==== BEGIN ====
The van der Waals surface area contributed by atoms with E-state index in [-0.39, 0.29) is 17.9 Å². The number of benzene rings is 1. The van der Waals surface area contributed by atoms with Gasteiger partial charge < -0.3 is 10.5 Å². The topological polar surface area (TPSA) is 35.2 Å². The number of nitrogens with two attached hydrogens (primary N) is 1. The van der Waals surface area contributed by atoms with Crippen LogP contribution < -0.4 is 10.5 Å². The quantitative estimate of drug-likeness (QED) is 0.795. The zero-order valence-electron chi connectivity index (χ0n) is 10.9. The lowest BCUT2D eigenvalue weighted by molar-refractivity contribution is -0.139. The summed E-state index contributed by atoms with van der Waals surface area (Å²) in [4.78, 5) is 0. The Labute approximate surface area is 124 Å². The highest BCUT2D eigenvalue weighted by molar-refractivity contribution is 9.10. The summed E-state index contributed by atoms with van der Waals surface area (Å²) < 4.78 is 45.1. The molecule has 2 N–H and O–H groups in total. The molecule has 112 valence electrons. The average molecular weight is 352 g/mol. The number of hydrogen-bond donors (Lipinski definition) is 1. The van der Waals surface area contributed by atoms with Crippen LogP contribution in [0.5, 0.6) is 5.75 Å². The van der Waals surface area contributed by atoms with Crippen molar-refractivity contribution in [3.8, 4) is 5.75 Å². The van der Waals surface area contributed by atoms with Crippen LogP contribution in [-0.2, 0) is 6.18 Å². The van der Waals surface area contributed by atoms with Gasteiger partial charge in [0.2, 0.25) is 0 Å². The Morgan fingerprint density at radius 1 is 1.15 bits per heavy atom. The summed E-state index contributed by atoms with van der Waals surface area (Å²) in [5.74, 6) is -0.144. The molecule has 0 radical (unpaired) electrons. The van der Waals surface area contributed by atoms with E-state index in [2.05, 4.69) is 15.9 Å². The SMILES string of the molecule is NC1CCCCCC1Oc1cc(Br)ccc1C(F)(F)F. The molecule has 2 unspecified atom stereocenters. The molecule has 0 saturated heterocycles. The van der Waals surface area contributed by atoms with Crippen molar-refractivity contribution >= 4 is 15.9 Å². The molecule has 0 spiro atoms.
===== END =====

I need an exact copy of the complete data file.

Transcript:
The van der Waals surface area contributed by atoms with E-state index in [-0.39, 0.29) is 17.9 Å². The number of benzene rings is 1. The van der Waals surface area contributed by atoms with Gasteiger partial charge < -0.3 is 10.5 Å². The topological polar surface area (TPSA) is 35.2 Å². The number of nitrogens with two attached hydrogens (primary N) is 1. The van der Waals surface area contributed by atoms with Crippen LogP contribution < -0.4 is 10.5 Å². The quantitative estimate of drug-likeness (QED) is 0.795. The zero-order valence-electron chi connectivity index (χ0n) is 10.9. The lowest BCUT2D eigenvalue weighted by molar-refractivity contribution is -0.139. The summed E-state index contributed by atoms with van der Waals surface area (Å²) in [4.78, 5) is 0. The Labute approximate surface area is 124 Å². The highest BCUT2D eigenvalue weighted by molar-refractivity contribution is 9.10. The summed E-state index contributed by atoms with van der Waals surface area (Å²) < 4.78 is 45.1. The molecule has 2 N–H and O–H groups in total. The molecule has 112 valence electrons. The average molecular weight is 352 g/mol. The number of hydrogen-bond donors (Lipinski definition) is 1. The van der Waals surface area contributed by atoms with Crippen LogP contribution in [0.5, 0.6) is 5.75 Å². The van der Waals surface area contributed by atoms with Crippen molar-refractivity contribution in [3.8, 4) is 5.75 Å². The van der Waals surface area contributed by atoms with Crippen LogP contribution in [-0.2, 0) is 6.18 Å². The van der Waals surface area contributed by atoms with Gasteiger partial charge in [0.2, 0.25) is 0 Å². The Morgan fingerprint density at radius 1 is 1.15 bits per heavy atom. The summed E-state index contributed by atoms with van der Waals surface area (Å²) in [5.74, 6) is -0.144. The molecule has 0 radical (unpaired) electrons. The van der Waals surface area contributed by atoms with E-state index in [2.05, 4.69) is 15.9 Å². The SMILES string of the molecule is NC1CCCCCC1Oc1cc(Br)ccc1C(F)(F)F. The molecule has 2 unspecified atom stereocenters. The molecule has 0 saturated heterocycles. The van der Waals surface area contributed by atoms with Crippen molar-refractivity contribution >= 4 is 15.9 Å². The molecule has 0 spiro atoms.